At 17:30 +0000 2/24/08, Luke Palmer wrote:
>On Sun, Feb 24, 2008 at 3:00 PM, Aristotle Pagaltzis <[EMAIL PROTECTED]> wrote:

And I read both very carefully and failed to understand most of it.

I use perl for physics and engineering mostly because I forgot most of my 
FORTRAN long ago and perl works everywhere.

I really want to use complex numbers, vectors, matrices, and sometimes 
quarternions. I really want to be able to define or use previously defined 
operators in a way that I learned in the 50's. I want my compiler to understand 
when I use vectors in which the components are complex numbers. I want dot and 
cross product to work. I want to be able to multiply a matrix by a vector and 
get a polite error message if I try that with impossible arguments.

What I think I learned from those two messages is that it's damnably difficult 
for a parser to figure out what I'm doing. Perhaps it just isn't worth while.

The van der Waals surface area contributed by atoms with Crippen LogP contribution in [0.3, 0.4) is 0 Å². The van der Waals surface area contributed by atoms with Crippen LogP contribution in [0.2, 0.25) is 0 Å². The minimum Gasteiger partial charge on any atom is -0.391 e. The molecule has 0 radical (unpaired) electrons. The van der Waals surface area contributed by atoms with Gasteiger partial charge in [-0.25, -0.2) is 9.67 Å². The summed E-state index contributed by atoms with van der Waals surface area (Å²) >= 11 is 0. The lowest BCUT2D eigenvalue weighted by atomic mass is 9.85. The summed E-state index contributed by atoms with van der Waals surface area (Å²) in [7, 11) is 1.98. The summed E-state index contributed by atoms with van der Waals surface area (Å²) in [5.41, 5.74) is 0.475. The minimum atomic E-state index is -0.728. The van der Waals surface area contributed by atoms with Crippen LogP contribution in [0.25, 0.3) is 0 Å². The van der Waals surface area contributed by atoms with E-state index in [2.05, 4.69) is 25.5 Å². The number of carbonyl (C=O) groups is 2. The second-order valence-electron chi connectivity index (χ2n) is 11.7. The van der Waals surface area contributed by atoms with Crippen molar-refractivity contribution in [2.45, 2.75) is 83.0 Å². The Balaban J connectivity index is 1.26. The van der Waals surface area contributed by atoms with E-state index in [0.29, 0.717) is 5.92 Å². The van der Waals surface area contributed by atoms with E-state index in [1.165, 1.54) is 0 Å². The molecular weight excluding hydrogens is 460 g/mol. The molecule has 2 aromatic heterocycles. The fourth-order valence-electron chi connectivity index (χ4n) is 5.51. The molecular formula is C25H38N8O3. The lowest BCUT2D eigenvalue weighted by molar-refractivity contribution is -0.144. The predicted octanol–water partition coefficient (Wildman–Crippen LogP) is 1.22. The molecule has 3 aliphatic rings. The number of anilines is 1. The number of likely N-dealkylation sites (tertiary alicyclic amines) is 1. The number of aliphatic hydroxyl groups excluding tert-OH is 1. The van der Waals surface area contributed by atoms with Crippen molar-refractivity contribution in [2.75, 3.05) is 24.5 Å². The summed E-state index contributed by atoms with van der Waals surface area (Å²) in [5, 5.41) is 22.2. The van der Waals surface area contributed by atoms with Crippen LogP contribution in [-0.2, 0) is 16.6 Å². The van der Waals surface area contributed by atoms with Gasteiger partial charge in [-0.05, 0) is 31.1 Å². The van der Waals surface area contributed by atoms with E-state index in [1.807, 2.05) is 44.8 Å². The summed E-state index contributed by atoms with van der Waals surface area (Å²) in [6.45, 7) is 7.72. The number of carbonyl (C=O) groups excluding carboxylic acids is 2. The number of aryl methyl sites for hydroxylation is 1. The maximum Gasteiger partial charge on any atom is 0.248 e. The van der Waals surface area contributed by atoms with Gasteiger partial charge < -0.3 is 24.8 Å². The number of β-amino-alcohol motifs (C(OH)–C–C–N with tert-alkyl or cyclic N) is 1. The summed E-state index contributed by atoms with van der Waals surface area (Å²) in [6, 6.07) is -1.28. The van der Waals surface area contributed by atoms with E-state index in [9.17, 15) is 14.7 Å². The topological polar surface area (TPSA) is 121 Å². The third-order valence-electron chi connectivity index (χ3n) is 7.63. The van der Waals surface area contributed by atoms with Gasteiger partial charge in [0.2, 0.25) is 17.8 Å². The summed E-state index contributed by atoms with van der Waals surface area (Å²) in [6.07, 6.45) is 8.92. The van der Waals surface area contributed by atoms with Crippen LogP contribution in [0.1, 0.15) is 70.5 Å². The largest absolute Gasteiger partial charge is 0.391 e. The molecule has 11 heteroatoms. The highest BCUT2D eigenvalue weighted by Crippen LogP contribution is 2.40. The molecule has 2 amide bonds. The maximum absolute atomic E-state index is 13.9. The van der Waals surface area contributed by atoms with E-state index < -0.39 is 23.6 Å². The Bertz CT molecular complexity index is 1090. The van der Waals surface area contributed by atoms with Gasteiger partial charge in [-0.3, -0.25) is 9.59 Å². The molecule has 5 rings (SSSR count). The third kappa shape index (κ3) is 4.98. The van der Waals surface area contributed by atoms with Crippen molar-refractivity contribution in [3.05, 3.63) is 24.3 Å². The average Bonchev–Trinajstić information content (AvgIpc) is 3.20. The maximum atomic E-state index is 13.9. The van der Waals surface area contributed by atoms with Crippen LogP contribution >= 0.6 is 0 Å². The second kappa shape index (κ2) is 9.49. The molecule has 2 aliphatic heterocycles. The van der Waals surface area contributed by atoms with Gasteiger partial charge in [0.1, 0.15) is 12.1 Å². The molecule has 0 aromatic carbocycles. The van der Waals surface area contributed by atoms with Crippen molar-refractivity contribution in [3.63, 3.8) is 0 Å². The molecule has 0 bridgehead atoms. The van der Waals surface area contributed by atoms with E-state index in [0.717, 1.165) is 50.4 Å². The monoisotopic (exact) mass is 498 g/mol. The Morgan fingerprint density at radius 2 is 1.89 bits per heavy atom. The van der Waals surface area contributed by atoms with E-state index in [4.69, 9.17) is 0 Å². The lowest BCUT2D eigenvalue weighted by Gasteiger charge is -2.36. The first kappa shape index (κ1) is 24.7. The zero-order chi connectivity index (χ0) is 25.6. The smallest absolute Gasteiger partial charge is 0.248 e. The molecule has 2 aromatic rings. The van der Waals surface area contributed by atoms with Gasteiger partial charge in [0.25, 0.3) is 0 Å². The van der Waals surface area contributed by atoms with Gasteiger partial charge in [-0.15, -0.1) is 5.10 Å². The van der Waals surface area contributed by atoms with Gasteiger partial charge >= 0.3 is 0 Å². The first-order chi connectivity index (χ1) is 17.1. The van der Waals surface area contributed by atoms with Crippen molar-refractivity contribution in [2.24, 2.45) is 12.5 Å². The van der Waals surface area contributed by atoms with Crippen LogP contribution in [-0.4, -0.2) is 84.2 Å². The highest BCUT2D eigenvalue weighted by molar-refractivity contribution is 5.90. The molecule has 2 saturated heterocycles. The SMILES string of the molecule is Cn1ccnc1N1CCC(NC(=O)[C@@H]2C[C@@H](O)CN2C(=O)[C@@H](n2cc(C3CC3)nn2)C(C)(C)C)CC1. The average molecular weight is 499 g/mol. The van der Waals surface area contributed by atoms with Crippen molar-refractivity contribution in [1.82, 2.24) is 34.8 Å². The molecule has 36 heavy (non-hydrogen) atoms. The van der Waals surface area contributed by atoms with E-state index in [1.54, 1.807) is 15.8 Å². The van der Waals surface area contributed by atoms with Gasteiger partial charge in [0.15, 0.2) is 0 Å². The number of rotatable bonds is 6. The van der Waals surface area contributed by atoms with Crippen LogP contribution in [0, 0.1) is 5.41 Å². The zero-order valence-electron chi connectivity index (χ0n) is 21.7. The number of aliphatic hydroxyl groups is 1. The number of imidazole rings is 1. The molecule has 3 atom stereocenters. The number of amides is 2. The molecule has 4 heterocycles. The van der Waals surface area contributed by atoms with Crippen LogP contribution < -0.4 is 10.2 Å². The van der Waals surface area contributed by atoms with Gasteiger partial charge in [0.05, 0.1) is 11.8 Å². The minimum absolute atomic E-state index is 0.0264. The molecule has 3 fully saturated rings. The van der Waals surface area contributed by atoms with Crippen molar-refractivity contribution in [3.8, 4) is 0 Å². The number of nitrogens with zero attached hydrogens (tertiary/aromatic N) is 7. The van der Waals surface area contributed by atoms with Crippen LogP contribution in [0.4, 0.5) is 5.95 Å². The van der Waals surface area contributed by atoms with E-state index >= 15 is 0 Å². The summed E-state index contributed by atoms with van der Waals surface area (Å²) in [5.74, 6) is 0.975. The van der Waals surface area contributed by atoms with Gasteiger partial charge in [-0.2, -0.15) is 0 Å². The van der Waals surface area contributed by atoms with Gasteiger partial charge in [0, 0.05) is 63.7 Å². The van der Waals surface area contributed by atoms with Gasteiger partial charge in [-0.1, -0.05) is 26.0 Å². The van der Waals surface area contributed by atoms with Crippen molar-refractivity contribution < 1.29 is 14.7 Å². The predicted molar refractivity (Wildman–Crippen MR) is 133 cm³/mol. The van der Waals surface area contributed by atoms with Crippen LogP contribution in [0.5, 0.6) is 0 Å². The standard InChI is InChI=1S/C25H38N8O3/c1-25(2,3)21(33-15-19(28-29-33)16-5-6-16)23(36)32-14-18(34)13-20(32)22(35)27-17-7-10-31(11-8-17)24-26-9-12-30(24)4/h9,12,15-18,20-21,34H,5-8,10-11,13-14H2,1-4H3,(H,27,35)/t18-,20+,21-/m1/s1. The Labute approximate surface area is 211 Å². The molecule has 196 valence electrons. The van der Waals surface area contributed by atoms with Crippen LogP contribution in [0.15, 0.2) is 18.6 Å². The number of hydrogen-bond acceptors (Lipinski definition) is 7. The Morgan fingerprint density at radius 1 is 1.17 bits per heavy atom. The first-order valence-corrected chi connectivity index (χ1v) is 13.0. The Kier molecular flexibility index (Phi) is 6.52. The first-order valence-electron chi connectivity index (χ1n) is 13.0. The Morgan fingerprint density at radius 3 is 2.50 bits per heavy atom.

But. . .

I really don't mind informing my compiler in advance about what I want a 
variable to be treated as. Typedef {}, Dimension () and the like are no problem 
at all. I don't mind. And I think that would also apply to my scientifically 
oriented friends.

Wouldn't it make life easier for the parser to overload the * operator into a 
dot product whenever both arguments have been defined as vectors or been 
returned as vectors by a previous operation? One could even use ** for a cross 
product since raising to a vector power is unreasonable. Just recognizing the 
special use declared and passing the operation off to a required subroutine 
would be adequate. Yes. It can all be expressed in simple object-oriented 
language but all of the File::Fu stuff is unduly complicating the use in 

Practical Extraction and Reporting are what perl is about and I know I'm 
stretching the plan but just a bit of code that will allow, but not require, 
typedefs - er classes - of special things that cause operators to be passed to 
subroutines - er class methods - to be written could make a big difference.

Even translating ^ to pow($x,$y) would be useful to some, but I remember that 
much FORTRAN. And -2^2 is -4 (correctly?) in C on a two's complement machine.


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